As we all eagerly await the Fed decision at 2 pm today, I want to just clarify what exactly a rate cut will and will not affect.
It’s pretty well accepted now that the Fed will lower its key short-term interest rate (“the Fed Funds rate”) by probably a quarter point, maybe a half, but that’s the outside bet. So what exactly does that do to residential mortgage rates?
The 30-year fixed: not much. The 30-year fixed is not tied to short-term treasuries. Fixed mortgage rates are tied to long-term bond yields that move based on the outlook for the economy and inflation. True, even as the Fed has lowered rates since the summer, the 30-year fixed has come down, but that’s because of the outlook for slower economic growth in the months ahead. While the decline in treasury yields has helped push mortgage rates lower, the decline in long term rates hasn't been in lockstep thanks to the fact that these mortgages are securitized and sold on the global market. Investors now demand a higher risk premium on these mortgages due to higher delinquencies and foreclosures.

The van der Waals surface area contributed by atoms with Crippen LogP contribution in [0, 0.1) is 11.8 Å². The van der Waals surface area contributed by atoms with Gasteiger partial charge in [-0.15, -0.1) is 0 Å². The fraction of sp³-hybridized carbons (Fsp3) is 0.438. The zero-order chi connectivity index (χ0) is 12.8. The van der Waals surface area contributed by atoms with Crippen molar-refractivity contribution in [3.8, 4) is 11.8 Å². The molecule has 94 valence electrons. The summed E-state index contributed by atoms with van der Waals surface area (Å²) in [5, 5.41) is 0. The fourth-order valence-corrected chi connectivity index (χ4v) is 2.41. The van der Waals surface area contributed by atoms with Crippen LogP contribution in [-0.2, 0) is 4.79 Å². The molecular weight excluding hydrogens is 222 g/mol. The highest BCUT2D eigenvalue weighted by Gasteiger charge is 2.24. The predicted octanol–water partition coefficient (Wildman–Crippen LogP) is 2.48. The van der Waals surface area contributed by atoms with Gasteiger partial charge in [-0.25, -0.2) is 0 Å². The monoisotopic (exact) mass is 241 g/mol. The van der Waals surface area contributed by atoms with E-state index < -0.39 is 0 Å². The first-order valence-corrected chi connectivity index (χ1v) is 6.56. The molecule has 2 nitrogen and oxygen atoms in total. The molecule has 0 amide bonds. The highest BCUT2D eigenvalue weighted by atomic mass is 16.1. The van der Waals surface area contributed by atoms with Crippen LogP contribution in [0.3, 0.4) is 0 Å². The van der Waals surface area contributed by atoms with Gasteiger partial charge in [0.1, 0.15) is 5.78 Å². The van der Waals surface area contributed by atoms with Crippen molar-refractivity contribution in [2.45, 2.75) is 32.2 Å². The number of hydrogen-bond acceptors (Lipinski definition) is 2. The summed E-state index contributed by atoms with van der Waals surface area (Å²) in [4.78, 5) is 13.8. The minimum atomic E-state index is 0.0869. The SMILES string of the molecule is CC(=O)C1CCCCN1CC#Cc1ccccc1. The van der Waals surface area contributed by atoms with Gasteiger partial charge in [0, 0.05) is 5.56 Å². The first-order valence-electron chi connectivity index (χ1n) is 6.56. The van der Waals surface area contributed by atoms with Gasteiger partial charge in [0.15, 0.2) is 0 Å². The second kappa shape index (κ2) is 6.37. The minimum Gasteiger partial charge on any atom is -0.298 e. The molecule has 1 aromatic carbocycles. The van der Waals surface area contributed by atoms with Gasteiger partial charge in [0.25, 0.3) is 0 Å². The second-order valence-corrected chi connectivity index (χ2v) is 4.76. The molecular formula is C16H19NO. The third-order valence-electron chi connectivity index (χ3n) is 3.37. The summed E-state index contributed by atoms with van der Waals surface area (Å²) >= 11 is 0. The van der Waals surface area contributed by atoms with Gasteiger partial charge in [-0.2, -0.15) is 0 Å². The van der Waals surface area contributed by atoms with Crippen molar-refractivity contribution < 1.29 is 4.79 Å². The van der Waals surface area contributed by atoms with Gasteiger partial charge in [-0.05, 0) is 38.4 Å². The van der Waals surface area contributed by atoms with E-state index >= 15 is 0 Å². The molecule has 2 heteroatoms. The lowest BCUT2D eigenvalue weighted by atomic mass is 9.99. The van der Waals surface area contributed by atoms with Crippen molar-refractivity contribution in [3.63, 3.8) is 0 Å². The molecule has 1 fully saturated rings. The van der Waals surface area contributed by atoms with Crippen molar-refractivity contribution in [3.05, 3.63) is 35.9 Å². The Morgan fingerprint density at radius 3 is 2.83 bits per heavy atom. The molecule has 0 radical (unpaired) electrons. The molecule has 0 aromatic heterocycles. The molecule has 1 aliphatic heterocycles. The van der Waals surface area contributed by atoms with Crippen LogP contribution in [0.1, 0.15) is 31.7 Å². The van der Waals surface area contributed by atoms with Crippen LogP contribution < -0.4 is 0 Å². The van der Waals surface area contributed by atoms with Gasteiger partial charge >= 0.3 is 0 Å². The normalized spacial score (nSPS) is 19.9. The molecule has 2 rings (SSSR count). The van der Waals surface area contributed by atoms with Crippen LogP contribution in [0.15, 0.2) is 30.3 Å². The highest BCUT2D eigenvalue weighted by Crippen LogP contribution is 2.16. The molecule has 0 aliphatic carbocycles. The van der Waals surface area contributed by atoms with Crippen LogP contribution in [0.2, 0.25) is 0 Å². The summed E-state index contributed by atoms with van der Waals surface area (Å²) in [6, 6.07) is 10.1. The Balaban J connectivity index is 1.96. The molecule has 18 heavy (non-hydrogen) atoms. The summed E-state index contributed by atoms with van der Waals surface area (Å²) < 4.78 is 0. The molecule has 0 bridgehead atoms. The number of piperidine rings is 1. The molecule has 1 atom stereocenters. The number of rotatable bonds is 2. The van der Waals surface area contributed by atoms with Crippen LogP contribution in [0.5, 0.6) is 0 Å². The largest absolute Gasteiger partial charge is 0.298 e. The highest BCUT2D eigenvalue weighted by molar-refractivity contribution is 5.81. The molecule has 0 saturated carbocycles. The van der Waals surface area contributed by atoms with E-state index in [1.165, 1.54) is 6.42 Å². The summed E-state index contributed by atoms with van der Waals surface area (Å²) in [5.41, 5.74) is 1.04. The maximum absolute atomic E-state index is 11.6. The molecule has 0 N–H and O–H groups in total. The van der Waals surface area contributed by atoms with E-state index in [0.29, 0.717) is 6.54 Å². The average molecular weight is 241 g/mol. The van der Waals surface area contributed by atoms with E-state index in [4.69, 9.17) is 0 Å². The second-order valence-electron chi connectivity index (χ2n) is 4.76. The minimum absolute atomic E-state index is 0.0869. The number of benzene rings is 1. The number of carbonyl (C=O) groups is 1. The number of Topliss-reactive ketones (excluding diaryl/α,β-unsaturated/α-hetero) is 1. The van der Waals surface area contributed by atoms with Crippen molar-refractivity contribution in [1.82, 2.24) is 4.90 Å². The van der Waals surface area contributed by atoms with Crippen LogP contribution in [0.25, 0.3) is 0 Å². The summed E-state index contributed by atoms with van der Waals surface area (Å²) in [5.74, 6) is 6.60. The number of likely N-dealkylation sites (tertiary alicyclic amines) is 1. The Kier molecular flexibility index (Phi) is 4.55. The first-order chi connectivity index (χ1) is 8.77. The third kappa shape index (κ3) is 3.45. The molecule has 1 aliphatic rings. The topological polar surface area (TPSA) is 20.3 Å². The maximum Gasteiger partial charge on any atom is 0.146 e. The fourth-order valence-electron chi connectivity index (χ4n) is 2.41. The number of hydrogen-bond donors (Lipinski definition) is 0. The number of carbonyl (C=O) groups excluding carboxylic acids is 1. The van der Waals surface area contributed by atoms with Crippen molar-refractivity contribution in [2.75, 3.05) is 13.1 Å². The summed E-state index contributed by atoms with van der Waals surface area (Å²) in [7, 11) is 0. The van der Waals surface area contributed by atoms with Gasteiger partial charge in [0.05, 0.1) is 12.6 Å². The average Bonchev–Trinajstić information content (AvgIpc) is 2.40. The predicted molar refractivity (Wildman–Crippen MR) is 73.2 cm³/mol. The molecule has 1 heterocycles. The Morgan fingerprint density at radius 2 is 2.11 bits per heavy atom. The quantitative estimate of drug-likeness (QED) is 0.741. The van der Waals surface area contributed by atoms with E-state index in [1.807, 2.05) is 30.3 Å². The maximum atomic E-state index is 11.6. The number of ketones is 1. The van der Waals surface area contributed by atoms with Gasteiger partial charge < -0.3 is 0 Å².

5-1 ARMs: Yes, this is good news if your 5-year ARM is pegged to a treasury index. The one-year treasury is a common index for many adjustable rate loans, and it has plummeted from 5 percent in July down to now about 3.25 percent. So if you’re facing a reset on, say, a $200,000 loan, you’re now getting a payment increase of about $150 a month, as opposed to $370 a month, which you would have had before the Fed started cutting rates.
Subprimers: Nope. Unfortunately if you have a subprime ARM it is more than likely pegged to LIBOR, which has moved in the opposite direction. Because of the liquidity issues in global financial markets, LIBOR rates have actually increased at the same time that treasury and other benchmark yields have been declining, so the Fed lowering rates today would not help too many subprimers.
HELOC: Yes, if you have that home equity line of credit that you used to renovate your bathroom/kitchen recently, then when the Fed lowers rates, your rate comes down as well. That’s because HELOCs are predominantly pegged to the prime rate, which moves in step with the Federal Reserve. The cumulative effect of the Fed’s interest rate cuts over this fall have taken the average home equity line of credit from 8.25 percent now down to about 7.5 percent. With an additional rate cut, that will fall lower.
Questions? Comments? RealtyCheck@cnbc.com